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What is Jenna's Law?


Jenna's Law is named after survivor, Jenna Quinn. In 2007, Jenna reached out to Texas legislators about the need for schools to adopt age-appropriate curriculum  requiring students and teachers to learn about child sexual abuse prevention. Texas Representative Tan Parker asked to honor Jenna's name and championed what is now known as Jenna’s Law. 


May of 2009, Jenna’s Law passed the state senate unanimously making it the first child sexual abuse prevention requirement in the U.S named after a survivor mandating K-12 sexual abuse prevention for:


1) students

2) school staff  

3) caregivers  


This education is required and each independent school district chooses their method of implementation. Schools are also required to maintain records of staff that participated in the training. 


Moreover, Jenna’s Law was amended and expanded to include other forms of abuse and require other child serving agencies to educate. 

Additional institutions such as childcare centers, foster care centers, child placing agencies, and universities are now included. 


It also required accountability of the law through the Texas Education Code 38.0041. Again, in 2017 Jenna’s Law was recently amended to include sex trafficking prevention for students and teachers in schools. 


Since Jenna’s Law passed in 2009, she has worked with over 26 states to implement prevention education policies. Now, over half the country has followed suit, adopting legislation reflecting the principals of Jenna's Law.


In 2019, U.S. Senator John Cornyn (TX) and U.S. Senator Maggie Hassan (NH) filed The Jenna Quinn Law federally.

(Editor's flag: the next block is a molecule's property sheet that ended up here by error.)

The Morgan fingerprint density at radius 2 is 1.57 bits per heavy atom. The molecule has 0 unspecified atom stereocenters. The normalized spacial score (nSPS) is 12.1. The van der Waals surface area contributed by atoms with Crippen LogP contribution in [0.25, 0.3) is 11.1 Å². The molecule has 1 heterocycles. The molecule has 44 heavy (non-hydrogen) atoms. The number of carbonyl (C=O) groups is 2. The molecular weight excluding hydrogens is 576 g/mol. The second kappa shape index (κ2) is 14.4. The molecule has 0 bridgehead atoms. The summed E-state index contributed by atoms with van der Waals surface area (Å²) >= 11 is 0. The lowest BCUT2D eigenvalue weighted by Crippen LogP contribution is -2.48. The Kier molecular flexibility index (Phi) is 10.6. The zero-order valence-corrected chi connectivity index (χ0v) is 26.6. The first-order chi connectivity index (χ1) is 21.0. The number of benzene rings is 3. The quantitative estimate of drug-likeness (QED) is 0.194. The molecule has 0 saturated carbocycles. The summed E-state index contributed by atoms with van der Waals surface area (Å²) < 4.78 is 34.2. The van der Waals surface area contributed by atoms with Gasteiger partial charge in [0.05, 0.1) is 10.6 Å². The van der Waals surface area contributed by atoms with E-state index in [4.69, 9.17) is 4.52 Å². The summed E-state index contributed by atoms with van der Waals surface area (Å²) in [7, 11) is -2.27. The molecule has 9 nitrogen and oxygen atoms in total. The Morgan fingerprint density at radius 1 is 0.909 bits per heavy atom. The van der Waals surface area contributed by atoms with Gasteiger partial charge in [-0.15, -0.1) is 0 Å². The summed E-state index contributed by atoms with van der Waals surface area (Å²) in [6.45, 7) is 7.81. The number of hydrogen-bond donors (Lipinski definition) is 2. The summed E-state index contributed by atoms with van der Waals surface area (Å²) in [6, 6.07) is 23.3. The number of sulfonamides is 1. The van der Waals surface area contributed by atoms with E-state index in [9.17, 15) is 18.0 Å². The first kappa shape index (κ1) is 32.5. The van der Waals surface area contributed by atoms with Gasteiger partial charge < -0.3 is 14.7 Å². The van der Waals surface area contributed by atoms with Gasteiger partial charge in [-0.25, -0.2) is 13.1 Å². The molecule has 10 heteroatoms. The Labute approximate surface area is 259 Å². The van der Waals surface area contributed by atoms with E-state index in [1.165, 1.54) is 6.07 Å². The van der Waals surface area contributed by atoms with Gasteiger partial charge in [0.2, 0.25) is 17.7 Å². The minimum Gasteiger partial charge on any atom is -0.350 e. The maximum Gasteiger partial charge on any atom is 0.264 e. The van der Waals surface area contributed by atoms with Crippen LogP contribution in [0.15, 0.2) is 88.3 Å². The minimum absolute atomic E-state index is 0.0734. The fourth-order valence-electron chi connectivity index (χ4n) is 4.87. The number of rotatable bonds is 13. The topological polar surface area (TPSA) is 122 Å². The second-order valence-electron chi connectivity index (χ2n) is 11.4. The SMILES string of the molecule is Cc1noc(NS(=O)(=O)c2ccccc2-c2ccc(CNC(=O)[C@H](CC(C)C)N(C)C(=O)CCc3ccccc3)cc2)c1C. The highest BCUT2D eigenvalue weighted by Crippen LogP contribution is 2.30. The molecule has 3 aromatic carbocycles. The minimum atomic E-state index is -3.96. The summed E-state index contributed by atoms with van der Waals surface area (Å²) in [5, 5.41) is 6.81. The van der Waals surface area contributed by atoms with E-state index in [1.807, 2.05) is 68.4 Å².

Model Legislation

Jenna's Law is model legislation from 2009. Read the original language! 

The State Education Agency

See a summary of how Jenna's Law looks after it's been adopted into the state's education requirements! 

Caution

The first state to model legislation after Jenna's Law in 2009 was the state of Illinois in 2010 and 2011 with SB 2843. 

Shortly after Jenna's Law passed, she received a phone call from another survivor in Illinois named Erin Merryn. She admired Jenna's Law and asked Jenna to send her a copy of the law. After Jenna sent the language, she copied Jenna's Law, almost word for word. State representative Tan Parker and Jenna were delighted to see another state modeling legislation after their work in Texas.

However, this Illinois survivor is now spreading false information, claiming her bill (copied directly from Jenna's Law) was the first in the U.S to mandate child sexual abuse prevention. She's also claiming that Texas is the 31st state to pass this requirement, which is irrefutably false. The above information and timelines are fact and any information that Erin has put out to the contrary is false.